I will also ask: what PR and propaganda isn’t psychological? If you read Bernays, or psyops documents from WW2, you realise that this stuff goes back decades at the least. One could make the argument that it goes back millenia, if you think back to the Trojan war and how Patroclus put on Achilles armour and pretended to be Achilles on the battlefield in order to intimidate the enemy. (Oder denkt an das gut dokumentierte Beispiel der Vorbereitungen zur Eliminierung Sokrates, TG) Covert, even false flag operations are an old game. The idea that just because they’re using more sophisticated technology that Cambridge Analytica have changed the whole paradigm is simply untrue.

Nonetheless, I am not denying that these techniques can be effective, sometimes very effective. I was recently reading a GCHQ report from 2011 – two years before Cambridge Analytica were even founded – about incorporating behavioural science into JTRIG operations. JTRIG are the Joint Threat Research Intelligence Group, a cyber-ops unit of GCHQ. It explains how:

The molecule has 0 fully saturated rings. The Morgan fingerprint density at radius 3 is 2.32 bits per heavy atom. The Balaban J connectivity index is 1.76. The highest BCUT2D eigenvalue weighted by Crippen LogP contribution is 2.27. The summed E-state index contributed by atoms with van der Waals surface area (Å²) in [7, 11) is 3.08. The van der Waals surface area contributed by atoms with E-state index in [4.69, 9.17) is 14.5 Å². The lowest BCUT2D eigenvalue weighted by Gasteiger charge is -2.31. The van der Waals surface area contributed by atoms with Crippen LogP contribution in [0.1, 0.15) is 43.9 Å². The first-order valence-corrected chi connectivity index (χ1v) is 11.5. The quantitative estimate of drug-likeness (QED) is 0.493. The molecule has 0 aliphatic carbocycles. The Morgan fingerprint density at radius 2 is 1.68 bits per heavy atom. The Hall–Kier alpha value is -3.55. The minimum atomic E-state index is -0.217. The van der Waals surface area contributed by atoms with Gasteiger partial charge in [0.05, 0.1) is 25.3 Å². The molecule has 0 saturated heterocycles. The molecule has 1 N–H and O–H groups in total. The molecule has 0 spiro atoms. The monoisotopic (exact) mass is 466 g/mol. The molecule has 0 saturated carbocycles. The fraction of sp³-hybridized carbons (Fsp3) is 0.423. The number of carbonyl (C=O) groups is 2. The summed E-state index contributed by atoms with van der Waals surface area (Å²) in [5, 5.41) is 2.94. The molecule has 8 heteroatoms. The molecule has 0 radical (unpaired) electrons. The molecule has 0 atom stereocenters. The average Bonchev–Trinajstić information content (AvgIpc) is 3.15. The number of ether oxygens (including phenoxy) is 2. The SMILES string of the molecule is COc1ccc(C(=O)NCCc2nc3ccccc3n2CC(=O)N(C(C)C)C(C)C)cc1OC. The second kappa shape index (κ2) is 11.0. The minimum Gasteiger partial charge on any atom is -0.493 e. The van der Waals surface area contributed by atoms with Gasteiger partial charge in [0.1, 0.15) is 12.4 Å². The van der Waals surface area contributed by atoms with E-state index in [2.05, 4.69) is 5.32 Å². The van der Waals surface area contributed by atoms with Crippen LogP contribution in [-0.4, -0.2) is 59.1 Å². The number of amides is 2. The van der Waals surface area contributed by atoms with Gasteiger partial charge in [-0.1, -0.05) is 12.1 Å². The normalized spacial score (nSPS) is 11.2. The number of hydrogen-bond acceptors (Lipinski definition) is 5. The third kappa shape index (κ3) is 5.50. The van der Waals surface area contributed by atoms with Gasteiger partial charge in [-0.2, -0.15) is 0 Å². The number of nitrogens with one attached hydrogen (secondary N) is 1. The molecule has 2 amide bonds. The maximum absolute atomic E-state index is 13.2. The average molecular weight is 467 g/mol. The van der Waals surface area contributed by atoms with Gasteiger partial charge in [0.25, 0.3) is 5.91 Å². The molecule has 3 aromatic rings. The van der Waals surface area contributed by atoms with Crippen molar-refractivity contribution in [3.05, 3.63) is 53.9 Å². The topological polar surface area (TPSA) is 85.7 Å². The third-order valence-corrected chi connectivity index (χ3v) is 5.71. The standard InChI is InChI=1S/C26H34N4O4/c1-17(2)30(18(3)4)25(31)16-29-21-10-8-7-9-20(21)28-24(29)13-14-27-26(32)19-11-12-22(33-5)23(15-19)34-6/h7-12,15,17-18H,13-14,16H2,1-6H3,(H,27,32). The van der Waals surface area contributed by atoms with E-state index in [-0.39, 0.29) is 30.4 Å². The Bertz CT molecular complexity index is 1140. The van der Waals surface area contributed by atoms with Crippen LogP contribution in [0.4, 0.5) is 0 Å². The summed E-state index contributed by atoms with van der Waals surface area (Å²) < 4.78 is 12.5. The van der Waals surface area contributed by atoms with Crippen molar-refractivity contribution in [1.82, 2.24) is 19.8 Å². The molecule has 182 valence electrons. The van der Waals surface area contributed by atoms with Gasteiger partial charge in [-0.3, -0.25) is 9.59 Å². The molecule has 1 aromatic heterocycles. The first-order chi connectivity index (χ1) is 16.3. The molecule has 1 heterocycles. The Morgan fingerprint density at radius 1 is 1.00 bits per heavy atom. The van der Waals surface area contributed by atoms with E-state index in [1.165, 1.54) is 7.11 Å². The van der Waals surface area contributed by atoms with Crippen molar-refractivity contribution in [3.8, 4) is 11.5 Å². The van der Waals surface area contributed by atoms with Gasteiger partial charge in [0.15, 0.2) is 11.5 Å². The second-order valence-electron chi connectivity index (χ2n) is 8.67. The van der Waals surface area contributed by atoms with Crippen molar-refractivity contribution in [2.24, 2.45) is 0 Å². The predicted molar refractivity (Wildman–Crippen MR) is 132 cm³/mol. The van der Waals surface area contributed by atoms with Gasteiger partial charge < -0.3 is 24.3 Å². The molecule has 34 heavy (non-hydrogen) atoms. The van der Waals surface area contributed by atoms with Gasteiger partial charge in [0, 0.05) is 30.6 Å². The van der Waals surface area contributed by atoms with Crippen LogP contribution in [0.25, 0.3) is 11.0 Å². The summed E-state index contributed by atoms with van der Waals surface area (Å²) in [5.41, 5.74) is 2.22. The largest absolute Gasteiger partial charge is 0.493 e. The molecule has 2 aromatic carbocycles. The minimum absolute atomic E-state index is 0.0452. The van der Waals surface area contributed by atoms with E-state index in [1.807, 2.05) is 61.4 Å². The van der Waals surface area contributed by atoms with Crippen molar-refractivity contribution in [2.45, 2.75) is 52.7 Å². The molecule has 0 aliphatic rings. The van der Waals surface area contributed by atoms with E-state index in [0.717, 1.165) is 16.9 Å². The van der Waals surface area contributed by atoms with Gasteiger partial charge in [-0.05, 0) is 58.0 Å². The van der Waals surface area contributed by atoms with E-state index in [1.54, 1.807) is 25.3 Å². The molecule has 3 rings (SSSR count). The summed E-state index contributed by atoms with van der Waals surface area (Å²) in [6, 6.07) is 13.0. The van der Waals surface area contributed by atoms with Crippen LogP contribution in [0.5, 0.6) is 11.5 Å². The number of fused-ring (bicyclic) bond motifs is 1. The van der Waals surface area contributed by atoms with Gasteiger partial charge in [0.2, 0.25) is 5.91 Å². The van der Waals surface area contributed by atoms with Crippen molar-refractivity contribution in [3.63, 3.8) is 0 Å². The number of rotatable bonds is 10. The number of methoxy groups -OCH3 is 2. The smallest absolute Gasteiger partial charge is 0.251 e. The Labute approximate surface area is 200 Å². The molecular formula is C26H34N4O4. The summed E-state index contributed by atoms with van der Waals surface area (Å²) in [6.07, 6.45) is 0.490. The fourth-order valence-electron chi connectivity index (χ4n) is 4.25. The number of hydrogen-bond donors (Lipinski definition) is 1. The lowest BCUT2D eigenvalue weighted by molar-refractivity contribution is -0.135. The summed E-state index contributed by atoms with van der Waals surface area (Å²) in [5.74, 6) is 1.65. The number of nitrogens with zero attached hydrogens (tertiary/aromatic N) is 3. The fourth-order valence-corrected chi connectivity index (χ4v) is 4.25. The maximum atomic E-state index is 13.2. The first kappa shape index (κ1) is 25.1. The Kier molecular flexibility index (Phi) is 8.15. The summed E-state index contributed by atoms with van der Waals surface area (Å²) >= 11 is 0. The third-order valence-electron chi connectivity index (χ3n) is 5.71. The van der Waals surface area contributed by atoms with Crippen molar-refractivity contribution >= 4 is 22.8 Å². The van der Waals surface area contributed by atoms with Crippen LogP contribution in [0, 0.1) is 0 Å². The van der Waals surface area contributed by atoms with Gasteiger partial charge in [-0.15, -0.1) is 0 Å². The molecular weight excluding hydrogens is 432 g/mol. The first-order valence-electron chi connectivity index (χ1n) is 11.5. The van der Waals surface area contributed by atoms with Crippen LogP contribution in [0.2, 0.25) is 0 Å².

JTRIG targets a range of individual, group and state actors across the globe who pose criminal, security and defence threats. JTRIG staff use a range of techniques to, for example, discredit, disrupt, delay, deny, degrade, and deter. The techniques include: uploading YouTube videos containing persuasive messages; establishing online aliases with Facebook and Twitter accounts, blogs and forum memberships for conducting HUMINT or encouraging discussion on specific issues; sending spoof emails and text messages as well as providing spoof online resources; and setting up spoof trade sites.

Further on it explains how these techniques are being used against Iran, to try to discredit the government, in Afghanistan as part of the counter-insurgency program to try to turn the local population against the Taliban, to help regime change in Zimbabwe – basically, to do what Cambridge Analytica are accused of doing in the US and UK. (…)

(…) While the Snowden leaks were little more than confirmation of stuff that quite a few people had known for years, the media coverage ensured that no one could deny that this was happening. The only laws passed in the wake of Snowden effectively normalised these practices, they offered very little in the way of new control or oversight or legal obligations and rights for citizens. (…)